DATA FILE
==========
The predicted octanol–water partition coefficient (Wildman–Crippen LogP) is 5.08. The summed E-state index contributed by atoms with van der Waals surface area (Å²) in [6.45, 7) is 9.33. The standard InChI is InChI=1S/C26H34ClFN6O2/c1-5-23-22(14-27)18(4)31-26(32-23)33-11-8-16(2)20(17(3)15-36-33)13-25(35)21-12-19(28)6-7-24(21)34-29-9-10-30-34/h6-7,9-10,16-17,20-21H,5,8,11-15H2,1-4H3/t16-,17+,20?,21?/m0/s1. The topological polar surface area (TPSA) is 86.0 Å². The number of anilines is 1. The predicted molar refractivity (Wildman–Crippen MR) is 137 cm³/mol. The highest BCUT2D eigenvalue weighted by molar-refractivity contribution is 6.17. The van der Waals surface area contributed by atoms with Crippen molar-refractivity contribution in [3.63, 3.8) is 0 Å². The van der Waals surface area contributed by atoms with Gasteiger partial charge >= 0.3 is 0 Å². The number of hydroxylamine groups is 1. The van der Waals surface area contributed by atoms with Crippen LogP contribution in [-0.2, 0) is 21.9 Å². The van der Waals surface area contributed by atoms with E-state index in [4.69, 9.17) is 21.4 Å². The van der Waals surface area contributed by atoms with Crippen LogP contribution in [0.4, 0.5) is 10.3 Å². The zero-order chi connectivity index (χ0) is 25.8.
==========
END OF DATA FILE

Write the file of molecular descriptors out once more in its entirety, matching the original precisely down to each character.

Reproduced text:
The predicted octanol–water partition coefficient (Wildman–Crippen LogP) is 5.08. The summed E-state index contributed by atoms with van der Waals surface area (Å²) in [6.45, 7) is 9.33. The standard InChI is InChI=1S/C26H34ClFN6O2/c1-5-23-22(14-27)18(4)31-26(32-23)33-11-8-16(2)20(17(3)15-36-33)13-25(35)21-12-19(28)6-7-24(21)34-29-9-10-30-34/h6-7,9-10,16-17,20-21H,5,8,11-15H2,1-4H3/t16-,17+,20?,21?/m0/s1. The topological polar surface area (TPSA) is 86.0 Å². The number of anilines is 1. The predicted molar refractivity (Wildman–Crippen MR) is 137 cm³/mol. The highest BCUT2D eigenvalue weighted by molar-refractivity contribution is 6.17. The van der Waals surface area contributed by atoms with Crippen molar-refractivity contribution in [3.63, 3.8) is 0 Å². The van der Waals surface area contributed by atoms with Gasteiger partial charge >= 0.3 is 0 Å². The number of hydroxylamine groups is 1. The van der Waals surface area contributed by atoms with Crippen LogP contribution in [-0.2, 0) is 21.9 Å². The van der Waals surface area contributed by atoms with E-state index in [4.69, 9.17) is 21.4 Å². The van der Waals surface area contributed by atoms with Crippen LogP contribution in [0.4, 0.5) is 10.3 Å². The zero-order chi connectivity index (χ0) is 25.8.